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Nursing Graduate School Prepares You for Job Trends

By Brendan Conway updated on Monday, January 28, 2013

Today's nursing master's programs have increased the amount of clinical practice required by students so that graduates enter the job market ready for certification. There is also a greater emphasis on applying new research findings to methods of patient care. This might involve students' reading literature about new treatments and then incorporating the appropriate changes.

The impact of managed care in nursing graduate school

All master's program candidates should consider courses in cost-benefit analysis. As managed-care systems become more predominant in the industry, health-care workers will be asked to justify the expense of each treatment, as well as its effectiveness. This leads to the crucial issue of quality. There will always be a strong effort to minimize costs in every health-care procedure, but that cannot compromise the quality of care. It's safe to say that discharging a newborn too soon from a hospital due to shortsightedness can be quite costly.

Depending on the specialty, nursing master's candidates entering the job market may be expected to oversee auxiliary-care providers, such as nurse aides or other unlicensed employees. They may work in a team structure, and in this capacity, the nurse specialist may be expected to manage, motivate, and steer the group. This requires team-building and other management techniques.

Opportunities for those with nursing graduate degrees

While everyone in the health-care facility will have a part in ensuring patient satisfaction, nurses—particularly advanced practice nurses—will shoulder a great deal of this load. Developing interpersonal and communication skills and having an understanding of human behavior will make it easier for the advanced practice nurse to help patients to understand modern health-care procedures, which will no doubt improve their feelings of satisfaction.

Nurses at all levels should be aware of the need for flexibility. Many health-care organizations are reducing the number of beds in hospitals and transferring the care of a growing number of patients to other types of facilities or settings. In light of this trend, it's best for the master's program student to gain experience in a variety of settings, including homes, clinics, and community-based facilities.

The demand for high-quality care will continue to grow. Medical innovations and technological advances will continue. The quality and effectiveness of health care will continue to improve, and nurses with graduate degrees — nursing master's degree or nursing Ph.D. — will play an active role in this trend.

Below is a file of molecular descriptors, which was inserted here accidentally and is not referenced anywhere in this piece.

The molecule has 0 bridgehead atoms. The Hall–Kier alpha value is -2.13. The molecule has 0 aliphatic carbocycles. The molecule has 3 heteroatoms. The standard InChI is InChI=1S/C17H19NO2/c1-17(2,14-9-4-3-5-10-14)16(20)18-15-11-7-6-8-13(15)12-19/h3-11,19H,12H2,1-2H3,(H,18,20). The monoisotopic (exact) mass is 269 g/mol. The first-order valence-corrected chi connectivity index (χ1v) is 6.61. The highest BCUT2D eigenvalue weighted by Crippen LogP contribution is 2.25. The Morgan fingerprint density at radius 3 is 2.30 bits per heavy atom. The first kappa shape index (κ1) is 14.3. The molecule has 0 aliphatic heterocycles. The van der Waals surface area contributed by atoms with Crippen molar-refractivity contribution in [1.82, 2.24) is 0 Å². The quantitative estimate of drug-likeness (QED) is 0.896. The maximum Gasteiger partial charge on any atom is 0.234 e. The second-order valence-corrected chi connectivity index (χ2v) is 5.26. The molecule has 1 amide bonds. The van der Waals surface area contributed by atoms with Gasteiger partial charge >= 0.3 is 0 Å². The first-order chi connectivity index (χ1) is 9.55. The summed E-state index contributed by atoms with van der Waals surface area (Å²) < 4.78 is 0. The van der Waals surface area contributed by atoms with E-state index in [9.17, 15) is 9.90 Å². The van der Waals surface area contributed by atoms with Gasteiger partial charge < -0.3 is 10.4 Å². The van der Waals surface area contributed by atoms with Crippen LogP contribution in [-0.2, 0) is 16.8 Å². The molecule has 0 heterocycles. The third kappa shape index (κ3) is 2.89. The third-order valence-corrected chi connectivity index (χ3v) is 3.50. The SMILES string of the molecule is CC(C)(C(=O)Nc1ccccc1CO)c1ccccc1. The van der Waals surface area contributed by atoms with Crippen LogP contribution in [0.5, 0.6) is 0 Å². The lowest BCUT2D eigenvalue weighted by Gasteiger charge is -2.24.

Hot employment spots
The health-care industry has undergone such radical transformation in the last five years that administrators feel they cannot predict whether any one geographic region will have more hirings than another. Generally, nurses with a nursing master's degree or nursing doctorate will be in demand in all regions of the country, in both the United States and Canada.

Industry trends indicate that, along with continuing opportunities in hospitals, more and more nurses will also work outside the hospital in outpatient clinics and community settings—and even in businesses. As patients spend less time in hospitals, the need grows for nurse specialists to oversee home-care settings and ensure that the quality of care is high. In this vein, some nurses are taking the initiative and running their own businesses as health-care providers, offering services as they see fit in whatever locations are appropriate.

By Kathleen Dracup, D.N.Sc, RN, Professor and Dean, School of Nursing, University of California, San Francisco

Nursing Programs
About the Author

Brendan Conway is the Web Content Editor for Peterson's Interactive and is well-versed in the world of higher education and admissions. He is a graduate of Hamilton College, and has been working in admissions advice, test-prep advice, career planning advice, and similar fields for the majority of his career since graduation. Brendan endeavors to provide the most relevant, useful, and interesting information via Peterson's Facebook, Twitter, and Google+ feeds. Brendan enjoys lexicological oddities and voraciously reading in his free time.

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